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by Tim Beissmann

The boss of Holden New Zealand has reportedly revealed to his dealers the car that will replace the Commodore when Australian production ends in 2017.

Managing director of Holden NZ Jeff Murray told the New Zealand Herald he privately showed dealers the new large sedan in June, giving them a glimpse of the new model roughly three and a half years before it is destined to go on sale in Australia and across the ditch.

CarAdvice understands Australian dealers have also been shown images of the vehicle that will replace the Commodore.

Holden’s Australian corporate affairs executive director George Svigos would neither confirm nor deny whether dealers had seen the new car, but told CarAdvice the car maker had regular discussions with its dealers about future products.

Murray allegedly revealed that the new model would be sourced from either General Motors’ US line-up or Opel in Europe, and was one of three large sedans available overseas.

Yahoo NZ Autos reports the Commodore replacement will be a new version of either the Buick LaCrosse, Chevrolet Impala or the Opel Insignia. Unlike the Commodore, which is rear-wheel drive and offers customers the option of V6 and V8 engines, the three cars rumoured as its successor are powered by four-cylinder and V6 engines only and are based on front-wheel-drive architectures, though the Buick and Opel are available with optional all-wheel drive.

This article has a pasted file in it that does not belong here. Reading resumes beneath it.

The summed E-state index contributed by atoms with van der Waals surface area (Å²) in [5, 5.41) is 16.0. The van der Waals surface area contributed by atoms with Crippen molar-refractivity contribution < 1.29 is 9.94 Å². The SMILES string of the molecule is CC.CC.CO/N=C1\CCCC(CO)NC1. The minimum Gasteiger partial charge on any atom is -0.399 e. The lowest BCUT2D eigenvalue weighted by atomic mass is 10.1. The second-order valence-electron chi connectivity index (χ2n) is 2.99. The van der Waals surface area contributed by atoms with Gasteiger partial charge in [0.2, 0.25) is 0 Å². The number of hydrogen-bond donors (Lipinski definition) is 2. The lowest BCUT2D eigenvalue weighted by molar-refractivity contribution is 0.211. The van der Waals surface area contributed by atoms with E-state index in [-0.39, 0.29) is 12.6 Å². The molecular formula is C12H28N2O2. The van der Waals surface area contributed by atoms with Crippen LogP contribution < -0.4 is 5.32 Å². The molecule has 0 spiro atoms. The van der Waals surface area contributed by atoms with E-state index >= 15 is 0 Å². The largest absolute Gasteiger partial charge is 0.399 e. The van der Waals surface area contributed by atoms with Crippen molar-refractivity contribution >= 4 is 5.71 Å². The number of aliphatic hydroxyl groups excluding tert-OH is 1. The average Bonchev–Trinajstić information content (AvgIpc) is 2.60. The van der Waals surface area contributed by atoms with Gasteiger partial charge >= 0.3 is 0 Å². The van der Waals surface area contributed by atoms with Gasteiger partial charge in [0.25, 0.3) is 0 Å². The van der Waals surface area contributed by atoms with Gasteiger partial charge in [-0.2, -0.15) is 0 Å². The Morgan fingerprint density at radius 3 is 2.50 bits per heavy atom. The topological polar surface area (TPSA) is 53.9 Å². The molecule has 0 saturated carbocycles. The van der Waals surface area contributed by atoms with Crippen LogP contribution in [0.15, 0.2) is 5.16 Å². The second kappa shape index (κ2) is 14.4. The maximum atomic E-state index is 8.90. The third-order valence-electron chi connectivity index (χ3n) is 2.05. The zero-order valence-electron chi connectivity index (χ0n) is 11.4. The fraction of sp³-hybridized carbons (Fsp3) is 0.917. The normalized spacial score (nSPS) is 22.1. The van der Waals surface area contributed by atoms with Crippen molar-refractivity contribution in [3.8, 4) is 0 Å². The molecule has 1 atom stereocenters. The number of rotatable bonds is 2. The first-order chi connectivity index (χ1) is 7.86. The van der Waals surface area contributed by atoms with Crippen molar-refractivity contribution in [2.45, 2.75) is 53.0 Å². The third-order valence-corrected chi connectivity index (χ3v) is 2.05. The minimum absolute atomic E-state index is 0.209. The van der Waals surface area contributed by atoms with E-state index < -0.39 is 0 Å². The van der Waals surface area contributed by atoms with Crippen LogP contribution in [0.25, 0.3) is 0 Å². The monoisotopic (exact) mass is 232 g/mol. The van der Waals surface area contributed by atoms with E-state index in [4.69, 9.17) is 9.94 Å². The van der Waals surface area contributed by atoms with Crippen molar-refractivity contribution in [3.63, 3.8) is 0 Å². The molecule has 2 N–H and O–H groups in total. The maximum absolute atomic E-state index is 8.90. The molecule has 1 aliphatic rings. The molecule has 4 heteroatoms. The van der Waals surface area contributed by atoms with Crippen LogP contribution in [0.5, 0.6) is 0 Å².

Murray also reportedly ruled out the Commodore being succeeded by the next-generation Malibu or the Cadillac ATS – the latter being smaller than the Commodore but featuring similar rear-wheel-drive underpinnings.

The German-made Insignia is the only model of the trio that is available in sedan, liftback and wagon body styles, potentially heightening its chances of succeeding the Commodore. The LaCrosse and Impala are offered exclusively as sedans. None offers a direct replacement for the ute, however, to which Murray suggested: “There may be another variant that is introduced to cater for that market. It potentially may become a different family.”

The NZ boss said a decision on whether the iconic Commodore name – which will be 40 years old when the replacement model is due in 2018 – would stay or go would be made “in six to eight months”.

He also said the VF Commodore would get a mid-life ‘Series 2’ update at the end of 2015.

Murray made the comments while speaking with New Zealand motoring media at yesterday’s launch of the Holden Trax turbo in Melbourne.